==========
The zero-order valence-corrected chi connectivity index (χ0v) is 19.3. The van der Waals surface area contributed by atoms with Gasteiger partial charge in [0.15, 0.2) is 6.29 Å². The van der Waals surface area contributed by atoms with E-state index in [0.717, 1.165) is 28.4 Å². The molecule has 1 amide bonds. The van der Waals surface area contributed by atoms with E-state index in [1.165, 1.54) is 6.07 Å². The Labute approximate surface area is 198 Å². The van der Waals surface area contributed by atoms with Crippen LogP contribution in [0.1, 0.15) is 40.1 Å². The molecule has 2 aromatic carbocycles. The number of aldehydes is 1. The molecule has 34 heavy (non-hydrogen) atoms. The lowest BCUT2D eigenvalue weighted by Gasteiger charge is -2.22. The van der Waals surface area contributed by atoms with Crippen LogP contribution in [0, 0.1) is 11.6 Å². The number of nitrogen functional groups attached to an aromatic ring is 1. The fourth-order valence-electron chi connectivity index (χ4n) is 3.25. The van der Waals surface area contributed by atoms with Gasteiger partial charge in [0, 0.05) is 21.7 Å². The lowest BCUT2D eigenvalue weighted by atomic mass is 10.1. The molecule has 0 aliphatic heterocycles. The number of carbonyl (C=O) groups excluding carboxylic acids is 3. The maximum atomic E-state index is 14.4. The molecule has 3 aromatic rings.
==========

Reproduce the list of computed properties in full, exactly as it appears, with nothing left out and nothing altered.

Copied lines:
The zero-order valence-corrected chi connectivity index (χ0v) is 19.3. The van der Waals surface area contributed by atoms with Gasteiger partial charge in [0.15, 0.2) is 6.29 Å². The van der Waals surface area contributed by atoms with E-state index in [0.717, 1.165) is 28.4 Å². The molecule has 1 amide bonds. The van der Waals surface area contributed by atoms with E-state index in [1.165, 1.54) is 6.07 Å². The Labute approximate surface area is 198 Å². The van der Waals surface area contributed by atoms with Crippen LogP contribution in [0.1, 0.15) is 40.1 Å². The molecule has 2 aromatic carbocycles. The number of aldehydes is 1. The molecule has 34 heavy (non-hydrogen) atoms. The lowest BCUT2D eigenvalue weighted by Gasteiger charge is -2.22. The van der Waals surface area contributed by atoms with Crippen LogP contribution in [0, 0.1) is 11.6 Å². The number of nitrogen functional groups attached to an aromatic ring is 1. The fourth-order valence-electron chi connectivity index (χ4n) is 3.25. The van der Waals surface area contributed by atoms with Gasteiger partial charge in [0, 0.05) is 21.7 Å². The lowest BCUT2D eigenvalue weighted by atomic mass is 10.1. The molecule has 0 aliphatic heterocycles. The number of carbonyl (C=O) groups excluding carboxylic acids is 3. The maximum atomic E-state index is 14.4. The molecule has 3 aromatic rings.